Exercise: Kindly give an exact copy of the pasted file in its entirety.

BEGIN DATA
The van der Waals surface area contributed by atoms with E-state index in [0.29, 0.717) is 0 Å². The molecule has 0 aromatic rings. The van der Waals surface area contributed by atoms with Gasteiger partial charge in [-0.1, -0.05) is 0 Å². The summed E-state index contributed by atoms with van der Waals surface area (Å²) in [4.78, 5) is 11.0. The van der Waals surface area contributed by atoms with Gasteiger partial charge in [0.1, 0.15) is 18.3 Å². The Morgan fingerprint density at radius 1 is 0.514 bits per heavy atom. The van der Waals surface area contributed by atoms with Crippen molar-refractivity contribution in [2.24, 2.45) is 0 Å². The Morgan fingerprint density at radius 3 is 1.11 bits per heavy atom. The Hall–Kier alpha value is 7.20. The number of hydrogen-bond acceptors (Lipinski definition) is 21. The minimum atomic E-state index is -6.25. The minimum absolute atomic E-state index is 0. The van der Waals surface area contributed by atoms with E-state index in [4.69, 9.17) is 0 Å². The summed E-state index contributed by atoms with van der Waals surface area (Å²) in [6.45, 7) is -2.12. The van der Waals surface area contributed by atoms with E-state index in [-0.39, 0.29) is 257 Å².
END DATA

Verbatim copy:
The van der Waals surface area contributed by atoms with E-state index in [0.29, 0.717) is 0 Å². The molecule has 0 aromatic rings. The van der Waals surface area contributed by atoms with Gasteiger partial charge in [-0.1, -0.05) is 0 Å². The summed E-state index contributed by atoms with van der Waals surface area (Å²) in [4.78, 5) is 11.0. The van der Waals surface area contributed by atoms with Gasteiger partial charge in [0.1, 0.15) is 18.3 Å². The Morgan fingerprint density at radius 1 is 0.514 bits per heavy atom. The van der Waals surface area contributed by atoms with Crippen molar-refractivity contribution in [2.24, 2.45) is 0 Å². The Morgan fingerprint density at radius 3 is 1.11 bits per heavy atom. The Hall–Kier alpha value is 7.20. The number of hydrogen-bond acceptors (Lipinski definition) is 21. The minimum atomic E-state index is -6.25. The minimum absolute atomic E-state index is 0. The van der Waals surface area contributed by atoms with E-state index in [4.69, 9.17) is 0 Å². The summed E-state index contributed by atoms with van der Waals surface area (Å²) in [6.45, 7) is -2.12. The van der Waals surface area contributed by atoms with E-state index in [-0.39, 0.29) is 257 Å².